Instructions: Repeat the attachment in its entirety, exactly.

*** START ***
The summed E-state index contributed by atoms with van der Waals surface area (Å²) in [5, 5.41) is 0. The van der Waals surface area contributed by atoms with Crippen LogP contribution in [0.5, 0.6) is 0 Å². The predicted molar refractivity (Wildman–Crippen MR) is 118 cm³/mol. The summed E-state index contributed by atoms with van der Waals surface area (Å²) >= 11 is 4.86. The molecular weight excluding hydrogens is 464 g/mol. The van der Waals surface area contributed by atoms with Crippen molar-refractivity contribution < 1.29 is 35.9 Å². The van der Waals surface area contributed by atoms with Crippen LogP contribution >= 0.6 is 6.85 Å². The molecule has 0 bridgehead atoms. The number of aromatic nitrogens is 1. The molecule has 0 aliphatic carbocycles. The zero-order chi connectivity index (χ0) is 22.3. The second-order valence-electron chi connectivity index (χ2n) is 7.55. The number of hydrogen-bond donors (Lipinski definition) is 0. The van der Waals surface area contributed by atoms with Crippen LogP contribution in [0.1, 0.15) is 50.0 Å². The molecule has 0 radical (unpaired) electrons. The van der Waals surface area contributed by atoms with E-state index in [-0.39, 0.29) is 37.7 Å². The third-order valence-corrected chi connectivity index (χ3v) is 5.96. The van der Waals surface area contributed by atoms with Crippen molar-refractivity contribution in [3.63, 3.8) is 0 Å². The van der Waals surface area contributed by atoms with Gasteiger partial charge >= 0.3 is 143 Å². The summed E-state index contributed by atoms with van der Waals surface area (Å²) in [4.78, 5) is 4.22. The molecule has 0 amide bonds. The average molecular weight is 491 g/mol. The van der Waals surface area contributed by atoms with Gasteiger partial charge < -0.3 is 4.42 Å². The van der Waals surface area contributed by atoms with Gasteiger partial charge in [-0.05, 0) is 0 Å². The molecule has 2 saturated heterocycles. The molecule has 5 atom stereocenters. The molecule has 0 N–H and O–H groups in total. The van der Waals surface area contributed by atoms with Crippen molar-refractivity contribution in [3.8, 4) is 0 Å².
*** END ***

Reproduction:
The summed E-state index contributed by atoms with van der Waals surface area (Å²) in [5, 5.41) is 0. The van der Waals surface area contributed by atoms with Crippen LogP contribution in [0.5, 0.6) is 0 Å². The predicted molar refractivity (Wildman–Crippen MR) is 118 cm³/mol. The summed E-state index contributed by atoms with van der Waals surface area (Å²) >= 11 is 4.86. The molecular weight excluding hydrogens is 464 g/mol. The van der Waals surface area contributed by atoms with Crippen molar-refractivity contribution < 1.29 is 35.9 Å². The van der Waals surface area contributed by atoms with Crippen LogP contribution >= 0.6 is 6.85 Å². The molecule has 0 bridgehead atoms. The number of aromatic nitrogens is 1. The molecule has 0 aliphatic carbocycles. The zero-order chi connectivity index (χ0) is 22.3. The second-order valence-electron chi connectivity index (χ2n) is 7.55. The number of hydrogen-bond donors (Lipinski definition) is 0. The van der Waals surface area contributed by atoms with Crippen LogP contribution in [0.1, 0.15) is 50.0 Å². The molecule has 0 radical (unpaired) electrons. The van der Waals surface area contributed by atoms with E-state index in [-0.39, 0.29) is 37.7 Å². The third-order valence-corrected chi connectivity index (χ3v) is 5.96. The van der Waals surface area contributed by atoms with Crippen molar-refractivity contribution in [3.63, 3.8) is 0 Å². The van der Waals surface area contributed by atoms with Gasteiger partial charge >= 0.3 is 143 Å². The summed E-state index contributed by atoms with van der Waals surface area (Å²) in [4.78, 5) is 4.22. The molecule has 0 amide bonds. The average molecular weight is 491 g/mol. The van der Waals surface area contributed by atoms with Gasteiger partial charge < -0.3 is 4.42 Å². The van der Waals surface area contributed by atoms with Gasteiger partial charge in [-0.05, 0) is 0 Å². The molecule has 2 saturated heterocycles. The molecule has 5 atom stereocenters. The molecule has 0 N–H and O–H groups in total. The van der Waals surface area contributed by atoms with Crippen molar-refractivity contribution in [3.8, 4) is 0 Å².